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Archaeologists find earliest evidence of mass weapon production in Southern Levant

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Archaeologists from the Israel Antiquities Authority have uncovered the earliest evidence of mass weapon production in the Southern Levant.

In a study published in the journal Atiqot 111, the researchers have found hundreds of identical slingstones from ‘En Esur in the northern Sharon plain and ‘En Zippori in the Lower Galilee.

Dr. Gil Haklay, Enno Bron, Dr. Dina Shalem, Dr. Ianir Milevski, and Nimrod Getzov from the Israel Antiquities Authority examined 424 slingstones dating back to the Early Chalcolithic period (circa 5800–4500 BC).

The study revealed that almost all the slingstones were identical in size, with an average length of 52 mm, a width of about 321 mm, and an average weight of 60g. According to the researchers, this indicates that there was mass production of weapons as far back as 7,200 years ago.

Image Credit : Israel Antiquities Authority

“The stones, that were intended to be projected from a sling, are smoothed with a specific biconical aerodynamic form, enabling exact and effective projection,” say the archaeologists. “Similar slingstones have been found at other sites in the country, mainly from the Hula Valley and the Galilee in the north to the northern Sharon, but this is the first time that they have been found in excavations in such large concentrations.”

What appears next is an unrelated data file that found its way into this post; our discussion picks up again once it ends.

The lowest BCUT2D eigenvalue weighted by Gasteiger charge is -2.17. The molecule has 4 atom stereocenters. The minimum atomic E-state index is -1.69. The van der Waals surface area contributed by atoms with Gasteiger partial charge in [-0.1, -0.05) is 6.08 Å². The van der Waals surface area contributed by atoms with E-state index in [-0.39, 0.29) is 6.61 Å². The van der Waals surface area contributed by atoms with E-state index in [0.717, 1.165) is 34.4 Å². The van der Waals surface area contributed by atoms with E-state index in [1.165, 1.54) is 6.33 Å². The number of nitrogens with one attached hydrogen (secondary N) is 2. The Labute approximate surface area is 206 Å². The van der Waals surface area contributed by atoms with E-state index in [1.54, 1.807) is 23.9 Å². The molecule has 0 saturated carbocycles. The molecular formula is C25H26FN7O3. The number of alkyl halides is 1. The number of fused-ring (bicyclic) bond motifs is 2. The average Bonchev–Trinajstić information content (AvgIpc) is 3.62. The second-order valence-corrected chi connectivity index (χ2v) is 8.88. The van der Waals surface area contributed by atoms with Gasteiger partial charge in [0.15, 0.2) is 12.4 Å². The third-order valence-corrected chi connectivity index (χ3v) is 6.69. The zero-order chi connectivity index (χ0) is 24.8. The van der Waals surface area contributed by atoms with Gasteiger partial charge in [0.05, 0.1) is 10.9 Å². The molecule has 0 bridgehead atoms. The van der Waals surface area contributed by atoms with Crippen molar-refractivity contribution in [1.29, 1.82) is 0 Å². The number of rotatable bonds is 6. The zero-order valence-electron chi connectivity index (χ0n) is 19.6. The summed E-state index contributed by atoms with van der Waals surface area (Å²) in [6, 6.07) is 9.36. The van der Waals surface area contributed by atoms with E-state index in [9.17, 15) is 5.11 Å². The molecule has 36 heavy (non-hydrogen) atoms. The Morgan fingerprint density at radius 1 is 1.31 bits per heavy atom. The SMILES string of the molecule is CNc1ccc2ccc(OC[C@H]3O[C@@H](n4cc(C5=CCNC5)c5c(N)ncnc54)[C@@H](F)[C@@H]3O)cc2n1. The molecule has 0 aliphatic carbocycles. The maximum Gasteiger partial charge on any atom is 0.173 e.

“These stones are in fact, the earliest evidence of warfare in the Southern Levant. The similarity of the slingstones points to large-scale industrial production. The effort put into the aerodynamic form and the smoothing of the stones’ surfaces indicate that they were intended to be exact and deadly weapons,” said the researchers.

The abundance of slingstones and the considerable effort invested in their production suggest a deliberate readiness for conflict, potentially indicating a communal endeavour to create munitions. If so, it seems that in the Early Chalcolithic period, there was an escalation in preparations for warfare, involving a change from individual to large-scale production.

Header Image Credit : Israel Antiquities Authority

This content was originally published on www.heritagedaily.com – © 2023 – HeritageDaily

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Archaeology

Researchers find that Żagań-Lutnia5 is an Iron Age stronghold

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Archaeologists have conducted a ground penetrating radar (GPR) survey of Żagań-Lutnia5, revealing that the monument is an Iron Age stronghold.

Żagań-Lutnia5 was first discovered in the 1960s near the town of Żagań in western Poland, with previous studies suggesting that the monument could be associated with the Białowieża group of the Lusatian urnfield culture.

The Lusatian culture existed in the later Bronze Age and early Iron Age (1300–500 BC) in most of what is now Poland. It formed part of the Urnfield systems found from eastern France, southern Germany and Austria to Hungary, and the Nordic Bronze Age in northwestern Germany and Scandinavia.